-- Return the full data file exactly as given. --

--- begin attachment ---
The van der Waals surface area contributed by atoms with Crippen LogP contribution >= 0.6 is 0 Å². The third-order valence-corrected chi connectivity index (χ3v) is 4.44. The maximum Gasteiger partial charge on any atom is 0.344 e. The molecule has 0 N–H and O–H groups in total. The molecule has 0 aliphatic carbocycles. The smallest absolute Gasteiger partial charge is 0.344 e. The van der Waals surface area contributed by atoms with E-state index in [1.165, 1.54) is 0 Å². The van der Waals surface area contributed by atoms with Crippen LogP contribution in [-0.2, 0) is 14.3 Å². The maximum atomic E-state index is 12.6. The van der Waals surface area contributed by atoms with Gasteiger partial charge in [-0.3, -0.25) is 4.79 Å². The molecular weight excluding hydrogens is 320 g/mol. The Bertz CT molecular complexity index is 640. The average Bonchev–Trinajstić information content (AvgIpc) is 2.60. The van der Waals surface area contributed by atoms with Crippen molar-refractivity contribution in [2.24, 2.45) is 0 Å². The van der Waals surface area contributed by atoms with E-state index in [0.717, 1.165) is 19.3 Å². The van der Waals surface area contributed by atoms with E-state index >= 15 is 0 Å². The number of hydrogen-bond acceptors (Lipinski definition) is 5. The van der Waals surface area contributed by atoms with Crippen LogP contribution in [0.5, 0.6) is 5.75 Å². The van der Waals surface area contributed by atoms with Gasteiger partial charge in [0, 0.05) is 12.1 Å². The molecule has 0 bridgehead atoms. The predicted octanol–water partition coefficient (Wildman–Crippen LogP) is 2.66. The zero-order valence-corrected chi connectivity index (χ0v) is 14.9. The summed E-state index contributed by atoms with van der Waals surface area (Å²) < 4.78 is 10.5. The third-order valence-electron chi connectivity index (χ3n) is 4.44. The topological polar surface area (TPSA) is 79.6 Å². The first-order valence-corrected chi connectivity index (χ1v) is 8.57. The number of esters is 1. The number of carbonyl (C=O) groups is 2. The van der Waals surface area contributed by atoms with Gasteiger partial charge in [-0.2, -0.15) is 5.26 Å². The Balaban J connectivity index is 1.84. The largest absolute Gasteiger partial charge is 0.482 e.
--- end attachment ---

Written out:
The van der Waals surface area contributed by atoms with Crippen LogP contribution >= 0.6 is 0 Å². The third-order valence-corrected chi connectivity index (χ3v) is 4.44. The maximum Gasteiger partial charge on any atom is 0.344 e. The molecule has 0 N–H and O–H groups in total. The molecule has 0 aliphatic carbocycles. The smallest absolute Gasteiger partial charge is 0.344 e. The van der Waals surface area contributed by atoms with E-state index in [1.165, 1.54) is 0 Å². The van der Waals surface area contributed by atoms with Crippen LogP contribution in [-0.2, 0) is 14.3 Å². The maximum atomic E-state index is 12.6. The van der Waals surface area contributed by atoms with Gasteiger partial charge in [-0.3, -0.25) is 4.79 Å². The molecular weight excluding hydrogens is 320 g/mol. The Bertz CT molecular complexity index is 640. The average Bonchev–Trinajstić information content (AvgIpc) is 2.60. The van der Waals surface area contributed by atoms with Crippen molar-refractivity contribution in [2.24, 2.45) is 0 Å². The van der Waals surface area contributed by atoms with E-state index in [0.717, 1.165) is 19.3 Å². The van der Waals surface area contributed by atoms with E-state index >= 15 is 0 Å². The number of hydrogen-bond acceptors (Lipinski definition) is 5. The van der Waals surface area contributed by atoms with Crippen LogP contribution in [0.5, 0.6) is 5.75 Å². The van der Waals surface area contributed by atoms with Gasteiger partial charge in [0, 0.05) is 12.1 Å². The molecule has 0 bridgehead atoms. The predicted octanol–water partition coefficient (Wildman–Crippen LogP) is 2.66. The zero-order valence-corrected chi connectivity index (χ0v) is 14.9. The summed E-state index contributed by atoms with van der Waals surface area (Å²) < 4.78 is 10.5. The third-order valence-electron chi connectivity index (χ3n) is 4.44. The topological polar surface area (TPSA) is 79.6 Å². The first-order valence-corrected chi connectivity index (χ1v) is 8.57. The number of esters is 1. The number of carbonyl (C=O) groups is 2. The van der Waals surface area contributed by atoms with Gasteiger partial charge in [-0.2, -0.15) is 5.26 Å². The Balaban J connectivity index is 1.84. The largest absolute Gasteiger partial charge is 0.482 e.